While organ transplantation is often highly successful in saving lives, it has created an illicit, but thriving, trade in human organs, including kidneys, livers, and corneas sourced from living bodies of the desperate poor. Based on challenging ethnographic fieldwork with seventy organ sellers, along with a group of recipients, brokers, and doctors, this article explains how organ trade results in violence, exploitation, and suffering against the vulnerable, who sell their live organs on the black market of Bangladesh. In opposition to allowing a “regulated organ market,” I argue that such a market is not a magic bullet that by itself would eliminate deception, coercion, and corruption that exist in the illegal trade of vital organs, nor would it ensure equity, rights, and justice to organ sellers. Instead, a regulated market would exacerbate, institutionalize, and normalize violence, exploitation, and suffering against impoverished populations. I, therefore, conclude that organ trade needs to be condemned, as there are alternative ways to resolve organ shortages. I suggest that government authorities must enact stringent laws, ensure ethical transparency, and encourage cadaveric donations to combat organ trafficking worldwide.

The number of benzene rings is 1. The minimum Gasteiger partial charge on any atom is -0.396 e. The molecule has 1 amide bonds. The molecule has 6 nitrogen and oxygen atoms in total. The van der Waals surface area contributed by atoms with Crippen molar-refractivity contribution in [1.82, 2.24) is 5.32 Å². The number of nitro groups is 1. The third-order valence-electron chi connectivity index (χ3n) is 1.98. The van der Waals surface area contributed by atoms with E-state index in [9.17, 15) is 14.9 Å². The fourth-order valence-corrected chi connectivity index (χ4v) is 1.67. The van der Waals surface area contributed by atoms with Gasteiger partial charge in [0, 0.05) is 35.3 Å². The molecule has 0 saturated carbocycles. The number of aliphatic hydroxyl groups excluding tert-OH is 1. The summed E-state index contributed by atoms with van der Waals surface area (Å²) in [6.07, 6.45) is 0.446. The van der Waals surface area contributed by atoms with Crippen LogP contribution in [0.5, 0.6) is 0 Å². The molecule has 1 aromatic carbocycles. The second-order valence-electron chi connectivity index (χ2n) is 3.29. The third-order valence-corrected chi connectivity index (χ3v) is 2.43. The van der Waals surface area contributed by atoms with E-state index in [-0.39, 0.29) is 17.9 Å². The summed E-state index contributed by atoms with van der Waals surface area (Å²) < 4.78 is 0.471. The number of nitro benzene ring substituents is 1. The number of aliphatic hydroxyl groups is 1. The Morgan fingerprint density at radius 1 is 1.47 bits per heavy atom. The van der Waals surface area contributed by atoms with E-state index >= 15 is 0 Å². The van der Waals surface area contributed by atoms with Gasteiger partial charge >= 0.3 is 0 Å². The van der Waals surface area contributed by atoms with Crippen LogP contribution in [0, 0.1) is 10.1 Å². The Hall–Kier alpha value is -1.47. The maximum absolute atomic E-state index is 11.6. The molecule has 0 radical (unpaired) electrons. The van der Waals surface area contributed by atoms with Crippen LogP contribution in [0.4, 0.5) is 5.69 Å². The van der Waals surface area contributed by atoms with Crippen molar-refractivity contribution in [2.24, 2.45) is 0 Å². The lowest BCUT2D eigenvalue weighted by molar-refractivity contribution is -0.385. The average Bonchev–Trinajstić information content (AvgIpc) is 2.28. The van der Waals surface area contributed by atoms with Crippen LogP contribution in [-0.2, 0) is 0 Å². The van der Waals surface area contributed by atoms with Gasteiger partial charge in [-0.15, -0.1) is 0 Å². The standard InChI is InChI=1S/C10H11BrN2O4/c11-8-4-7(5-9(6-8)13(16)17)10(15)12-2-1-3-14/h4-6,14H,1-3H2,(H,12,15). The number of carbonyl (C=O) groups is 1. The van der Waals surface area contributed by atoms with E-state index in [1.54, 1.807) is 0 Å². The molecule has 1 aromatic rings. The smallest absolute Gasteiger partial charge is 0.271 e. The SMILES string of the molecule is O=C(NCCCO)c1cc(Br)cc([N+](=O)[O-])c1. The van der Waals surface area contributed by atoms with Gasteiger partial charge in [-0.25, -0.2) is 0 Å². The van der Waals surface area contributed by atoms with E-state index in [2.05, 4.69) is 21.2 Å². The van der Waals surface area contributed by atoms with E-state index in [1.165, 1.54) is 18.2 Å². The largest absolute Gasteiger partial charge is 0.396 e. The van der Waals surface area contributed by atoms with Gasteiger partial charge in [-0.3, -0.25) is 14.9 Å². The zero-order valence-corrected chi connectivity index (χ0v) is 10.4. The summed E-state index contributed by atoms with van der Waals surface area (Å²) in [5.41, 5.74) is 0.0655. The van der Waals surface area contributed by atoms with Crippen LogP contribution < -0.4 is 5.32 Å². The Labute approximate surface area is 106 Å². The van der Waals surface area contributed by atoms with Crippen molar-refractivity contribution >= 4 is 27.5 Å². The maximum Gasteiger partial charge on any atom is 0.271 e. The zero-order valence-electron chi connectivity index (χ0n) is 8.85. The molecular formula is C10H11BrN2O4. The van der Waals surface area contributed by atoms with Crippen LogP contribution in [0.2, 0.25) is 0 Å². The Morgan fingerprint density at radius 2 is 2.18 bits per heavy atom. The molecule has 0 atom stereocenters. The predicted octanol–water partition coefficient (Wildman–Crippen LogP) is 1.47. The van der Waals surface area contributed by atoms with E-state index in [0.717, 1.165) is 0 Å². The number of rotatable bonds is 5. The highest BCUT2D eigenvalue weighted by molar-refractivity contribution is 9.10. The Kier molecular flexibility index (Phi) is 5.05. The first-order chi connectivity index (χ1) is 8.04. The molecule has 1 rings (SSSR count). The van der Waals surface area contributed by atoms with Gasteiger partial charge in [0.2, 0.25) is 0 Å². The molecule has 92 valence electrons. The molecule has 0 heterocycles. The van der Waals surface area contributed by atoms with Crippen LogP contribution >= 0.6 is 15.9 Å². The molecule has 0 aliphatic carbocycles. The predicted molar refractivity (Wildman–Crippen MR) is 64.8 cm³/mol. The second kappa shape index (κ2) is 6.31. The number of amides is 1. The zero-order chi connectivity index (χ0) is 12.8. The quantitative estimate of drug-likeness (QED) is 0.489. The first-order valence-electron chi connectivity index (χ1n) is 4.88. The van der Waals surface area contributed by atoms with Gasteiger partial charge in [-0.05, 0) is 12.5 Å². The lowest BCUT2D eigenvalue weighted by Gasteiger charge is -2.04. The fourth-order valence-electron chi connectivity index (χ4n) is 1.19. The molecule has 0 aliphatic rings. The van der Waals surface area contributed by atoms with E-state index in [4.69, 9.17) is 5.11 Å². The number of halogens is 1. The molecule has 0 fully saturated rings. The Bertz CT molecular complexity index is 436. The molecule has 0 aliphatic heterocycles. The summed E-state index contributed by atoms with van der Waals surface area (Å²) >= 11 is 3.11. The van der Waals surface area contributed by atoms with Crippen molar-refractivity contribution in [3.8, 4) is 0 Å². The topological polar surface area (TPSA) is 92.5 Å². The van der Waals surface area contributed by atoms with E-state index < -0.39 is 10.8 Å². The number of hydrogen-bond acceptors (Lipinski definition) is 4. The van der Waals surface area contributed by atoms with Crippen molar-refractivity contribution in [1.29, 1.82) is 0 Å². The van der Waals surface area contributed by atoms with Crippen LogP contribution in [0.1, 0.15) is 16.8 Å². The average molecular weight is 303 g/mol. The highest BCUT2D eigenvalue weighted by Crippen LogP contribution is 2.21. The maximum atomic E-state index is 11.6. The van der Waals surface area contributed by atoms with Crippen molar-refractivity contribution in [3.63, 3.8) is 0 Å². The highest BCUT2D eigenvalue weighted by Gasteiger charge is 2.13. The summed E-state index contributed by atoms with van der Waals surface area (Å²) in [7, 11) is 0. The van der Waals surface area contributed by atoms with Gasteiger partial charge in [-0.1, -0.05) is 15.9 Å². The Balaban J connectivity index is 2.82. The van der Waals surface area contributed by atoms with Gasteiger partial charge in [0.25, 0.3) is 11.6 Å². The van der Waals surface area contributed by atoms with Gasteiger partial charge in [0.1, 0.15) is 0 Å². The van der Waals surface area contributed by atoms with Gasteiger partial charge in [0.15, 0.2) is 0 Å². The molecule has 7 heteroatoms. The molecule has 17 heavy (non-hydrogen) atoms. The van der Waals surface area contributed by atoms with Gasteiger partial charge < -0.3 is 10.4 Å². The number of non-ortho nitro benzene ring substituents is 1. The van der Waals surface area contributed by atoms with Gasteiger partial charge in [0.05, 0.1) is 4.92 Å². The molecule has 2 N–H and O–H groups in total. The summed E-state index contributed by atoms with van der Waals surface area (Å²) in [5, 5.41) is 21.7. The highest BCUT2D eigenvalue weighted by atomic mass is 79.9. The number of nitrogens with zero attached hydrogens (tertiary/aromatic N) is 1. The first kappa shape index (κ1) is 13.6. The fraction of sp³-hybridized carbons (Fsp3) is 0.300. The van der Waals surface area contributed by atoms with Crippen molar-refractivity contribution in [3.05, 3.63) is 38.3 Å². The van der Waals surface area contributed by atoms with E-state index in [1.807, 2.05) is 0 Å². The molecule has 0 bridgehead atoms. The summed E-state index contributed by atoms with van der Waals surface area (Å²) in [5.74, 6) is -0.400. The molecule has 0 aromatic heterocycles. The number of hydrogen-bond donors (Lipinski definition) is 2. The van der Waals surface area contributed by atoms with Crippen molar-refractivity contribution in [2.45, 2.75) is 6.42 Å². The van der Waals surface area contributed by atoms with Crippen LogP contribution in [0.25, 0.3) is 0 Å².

Against a Regulated Market in Human Organs: Ethical Arguments and Ethnographic Insights from the Organ Trade in Bangladesh
- Views Icon Views
- Share Icon Share
- Search Site
Monir Moniruzzaman; Against a Regulated Market in Human Organs: Ethical Arguments and Ethnographic Insights from the Organ Trade in Bangladesh. Human Organization 1 December 2018; 77 (4): 323–335. doi: https://doi.org/10.17730/0018-7218.104.22.1683
Download citation file: